There’s a big push toward lossless, and we’re going to talk about spatial, but lossless and spatial seem to have come along at the same time, at least for the major streaming services. Can you hear the difference between 192 and lossless on the Era 100?

GM: No. The Era 100, no. But it’s not that type of unit. It’s not a reference. We’re not trying to build reference speakers. Again, it’s like, we’re trying to build the best possible scenario so you can enjoy all the music in the home. And there’s an interesting point about this, because I have a quarter-of-a-million-dollar setup in my studios.

Yes, I’m head of audio and sound for Universal Music Group, and I work, I consult with Apple and other streaming services over the quality of their codecs, and all that sort of stuff. Yes, I am that person. However, there’s a point where, shouldn’t you just enjoy a song? Do you know what I mean?

Yeah.

GM: And people talk to me about numbers all the time. “What do you prefer, 192 or 96?” It’s like, wait a second. I’m involved in this. it’s just… and I can hear the difference between certain things. And we’ve done tests with Sonos because we’re really interested in this.

This is super interesting because we have to make decisions based on this, with pros, like mastering engineers, and I have this brilliant guy … who works for me. He invented the system where we’d send Pro Tools sessions out with 96 [kHz] / 24 [bit] files, Spotify streams, Apple streams, streams unnamed, and people’s songs they’d mixed. And we’d sit them together, “Which one do you prefer?” Out of completely blind listening. And it’s amazing how many people didn’t want to do it.

Yeah.

GM: There we are. I think what we need to do is focus on the best possible experience for people. And that is, I mean, listen, farm to table, as you’d say, is the best possible experience. How do we get to that without transients and other objects, artifacts, going on, and being honest about it is key.

The last question on the 100. There’s no height channels. There’s no spatial push with the 100. You can still use them as rears.

GM: Yeah.

But why no height channels? Why no spatial in the 100?

PS: We’re in the early days of spatial, for sure. We wanted to really make sure that, as we bring a product to the world that delivers the best experience and sets the bar, we wanted to start with the 300. And we think they’re, to Giles’ point of listening to music and people listening to music, that there’s room for stereo speakers as well. So you’ll see, we keep the Five in the portfolio as well for people that want to enjoy that.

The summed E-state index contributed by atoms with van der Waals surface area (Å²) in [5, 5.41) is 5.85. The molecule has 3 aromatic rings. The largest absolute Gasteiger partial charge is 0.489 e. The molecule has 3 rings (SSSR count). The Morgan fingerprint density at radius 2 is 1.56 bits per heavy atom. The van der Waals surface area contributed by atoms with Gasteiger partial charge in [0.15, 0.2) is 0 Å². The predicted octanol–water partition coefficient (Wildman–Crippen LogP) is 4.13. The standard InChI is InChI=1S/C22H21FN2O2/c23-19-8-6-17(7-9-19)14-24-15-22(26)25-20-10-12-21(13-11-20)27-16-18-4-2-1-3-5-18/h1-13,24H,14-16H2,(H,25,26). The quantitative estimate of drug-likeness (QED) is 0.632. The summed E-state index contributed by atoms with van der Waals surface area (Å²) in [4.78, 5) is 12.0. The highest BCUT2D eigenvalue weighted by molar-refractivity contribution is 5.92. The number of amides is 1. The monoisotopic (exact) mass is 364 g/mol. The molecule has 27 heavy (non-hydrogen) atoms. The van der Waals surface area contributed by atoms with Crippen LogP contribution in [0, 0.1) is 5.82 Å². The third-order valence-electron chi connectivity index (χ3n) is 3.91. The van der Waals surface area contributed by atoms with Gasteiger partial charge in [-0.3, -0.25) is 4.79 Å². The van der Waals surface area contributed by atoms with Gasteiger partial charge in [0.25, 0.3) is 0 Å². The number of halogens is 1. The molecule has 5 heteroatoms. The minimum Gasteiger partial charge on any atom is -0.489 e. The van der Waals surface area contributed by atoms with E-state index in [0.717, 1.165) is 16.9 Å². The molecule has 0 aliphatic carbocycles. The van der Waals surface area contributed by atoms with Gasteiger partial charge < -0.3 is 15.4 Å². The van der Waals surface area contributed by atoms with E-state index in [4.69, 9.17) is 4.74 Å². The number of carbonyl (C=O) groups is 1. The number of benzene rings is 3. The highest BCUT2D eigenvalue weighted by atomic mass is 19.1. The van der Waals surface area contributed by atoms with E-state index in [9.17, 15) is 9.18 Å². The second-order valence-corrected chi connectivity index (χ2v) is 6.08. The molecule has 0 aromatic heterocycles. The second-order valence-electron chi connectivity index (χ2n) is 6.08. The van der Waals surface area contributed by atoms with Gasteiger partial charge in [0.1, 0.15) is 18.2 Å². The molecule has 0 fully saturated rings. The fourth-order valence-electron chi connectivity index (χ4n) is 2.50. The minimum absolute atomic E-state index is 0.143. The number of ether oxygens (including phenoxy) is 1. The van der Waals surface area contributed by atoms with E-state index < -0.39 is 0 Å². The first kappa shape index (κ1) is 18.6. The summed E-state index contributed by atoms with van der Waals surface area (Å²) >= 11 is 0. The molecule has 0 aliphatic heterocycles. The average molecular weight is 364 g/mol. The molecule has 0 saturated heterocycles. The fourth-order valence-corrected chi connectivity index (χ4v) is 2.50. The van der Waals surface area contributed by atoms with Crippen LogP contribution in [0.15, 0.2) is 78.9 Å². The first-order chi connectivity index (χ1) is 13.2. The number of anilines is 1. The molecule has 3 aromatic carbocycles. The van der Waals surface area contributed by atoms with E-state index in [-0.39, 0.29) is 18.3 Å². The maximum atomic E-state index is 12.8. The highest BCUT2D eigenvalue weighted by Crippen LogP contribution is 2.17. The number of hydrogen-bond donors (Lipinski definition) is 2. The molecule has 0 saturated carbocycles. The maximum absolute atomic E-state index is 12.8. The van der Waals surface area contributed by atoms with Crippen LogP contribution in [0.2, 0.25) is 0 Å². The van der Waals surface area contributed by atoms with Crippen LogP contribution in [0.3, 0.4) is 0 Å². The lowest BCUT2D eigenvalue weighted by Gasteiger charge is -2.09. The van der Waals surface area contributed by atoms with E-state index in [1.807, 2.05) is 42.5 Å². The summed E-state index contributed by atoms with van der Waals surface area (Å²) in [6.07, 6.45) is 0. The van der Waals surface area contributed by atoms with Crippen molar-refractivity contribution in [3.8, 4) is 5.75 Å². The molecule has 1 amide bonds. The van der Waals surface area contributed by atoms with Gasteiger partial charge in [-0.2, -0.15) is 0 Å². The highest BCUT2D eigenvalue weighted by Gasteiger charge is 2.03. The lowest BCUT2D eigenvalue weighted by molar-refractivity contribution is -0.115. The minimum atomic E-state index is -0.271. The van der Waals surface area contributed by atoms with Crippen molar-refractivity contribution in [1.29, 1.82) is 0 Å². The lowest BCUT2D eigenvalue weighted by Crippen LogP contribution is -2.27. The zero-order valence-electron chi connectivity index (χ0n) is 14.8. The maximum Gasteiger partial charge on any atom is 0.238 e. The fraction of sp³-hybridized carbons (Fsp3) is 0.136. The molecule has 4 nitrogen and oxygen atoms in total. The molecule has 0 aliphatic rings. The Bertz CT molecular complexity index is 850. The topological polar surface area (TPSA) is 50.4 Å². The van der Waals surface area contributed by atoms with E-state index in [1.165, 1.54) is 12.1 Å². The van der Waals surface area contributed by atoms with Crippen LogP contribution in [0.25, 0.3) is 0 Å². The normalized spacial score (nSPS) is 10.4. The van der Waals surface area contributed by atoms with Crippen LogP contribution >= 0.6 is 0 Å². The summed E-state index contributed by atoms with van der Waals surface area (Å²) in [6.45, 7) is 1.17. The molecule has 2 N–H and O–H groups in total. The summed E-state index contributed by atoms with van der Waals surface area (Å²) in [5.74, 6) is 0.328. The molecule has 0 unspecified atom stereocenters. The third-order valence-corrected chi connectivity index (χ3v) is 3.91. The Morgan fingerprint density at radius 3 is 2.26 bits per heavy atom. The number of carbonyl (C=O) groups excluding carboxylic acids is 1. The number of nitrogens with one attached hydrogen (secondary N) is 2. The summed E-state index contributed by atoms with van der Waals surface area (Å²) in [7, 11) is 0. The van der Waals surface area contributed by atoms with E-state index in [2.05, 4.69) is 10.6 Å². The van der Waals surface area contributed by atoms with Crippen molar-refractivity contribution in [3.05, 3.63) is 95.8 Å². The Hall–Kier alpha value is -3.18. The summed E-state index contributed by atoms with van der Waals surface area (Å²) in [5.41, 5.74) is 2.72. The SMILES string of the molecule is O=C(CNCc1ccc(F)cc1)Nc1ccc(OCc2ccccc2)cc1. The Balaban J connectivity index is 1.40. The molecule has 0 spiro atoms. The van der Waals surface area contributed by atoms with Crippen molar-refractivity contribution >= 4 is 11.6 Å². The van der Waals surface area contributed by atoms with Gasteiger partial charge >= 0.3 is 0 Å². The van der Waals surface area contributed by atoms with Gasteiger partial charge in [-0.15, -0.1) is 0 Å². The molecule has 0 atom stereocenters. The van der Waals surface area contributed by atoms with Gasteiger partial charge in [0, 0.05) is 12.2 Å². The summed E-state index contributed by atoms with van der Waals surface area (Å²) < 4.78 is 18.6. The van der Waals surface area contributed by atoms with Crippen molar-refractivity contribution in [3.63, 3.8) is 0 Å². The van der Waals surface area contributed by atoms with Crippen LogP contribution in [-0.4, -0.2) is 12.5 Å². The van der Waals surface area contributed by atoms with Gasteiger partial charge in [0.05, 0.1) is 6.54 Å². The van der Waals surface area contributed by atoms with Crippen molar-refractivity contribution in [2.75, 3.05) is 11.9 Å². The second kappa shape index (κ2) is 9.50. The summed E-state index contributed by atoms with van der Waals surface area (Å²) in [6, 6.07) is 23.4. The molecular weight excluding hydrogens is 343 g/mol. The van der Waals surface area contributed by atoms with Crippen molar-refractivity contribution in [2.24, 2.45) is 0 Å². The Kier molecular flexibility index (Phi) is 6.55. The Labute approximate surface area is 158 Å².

And we’re in a transition period, to me, that’s similar to the mono-to-stereo transition period, where there’s a lot of emotional energy about that transition. It took actually decades, if you look back on it. And there was both, for a while, mono and stereo, and going through that. I think there’s going to continue to be over this next period, and we want to be there for customers no matter what they choose.

Yeah. I think there are people who are wondering, “Okay, I want the full Atmos setup from Sonos, particularly for movies.” To get upfiring rears now is a $900 investment. Am I looking at a future where it will always be a $900 investment, or are you planning on building that out over time?

PS: Well, I mean, what is that? Ninety dollars a year, as you think about it. Or we’re talking $10 a month kind of thing, as we go through it, 10, 20 bucks. So I think, for the kind of experience that we deliver, I think there’s value for money in that, for sure.

Yeah, from your perspective, as you think about the split between using these speakers for spatial audio, Atmos music, and then what’s required for a great movie experience. Is there a tradeoff that you’ve made? Is there a balancing that needs to be done, or is it…

GM: No, I mean, the first... It’s funny, when you’re building a product which has multi sort of use and orientations, you do prioritize. You do prioritize in a way of, what’s the wow factor? The wow factor, which I think is truly extraordinary out of the 300, is the fact that it does spatial out of a single box. And it’s really compelling.

Yeah.

GM: To me, there’s nothing else on the planet that does what this does. I’m saying this as a creator. And other creators as well. I mean, I say to people, and I’m not really Mr. Jargon at all; I’m pretty honest, and I love music, I love sound, I’m passionate. And I’ll say to people, I mean, I was at CES with a bunch of producer engineers, and I went, “It really is amazing.” And they come to my suite, and they go, “Oh my god, this really is amazing.” Guitars are over by... I had a bar area because that’s the way I roll. It’s over by the bar area, that’s where the guitars are.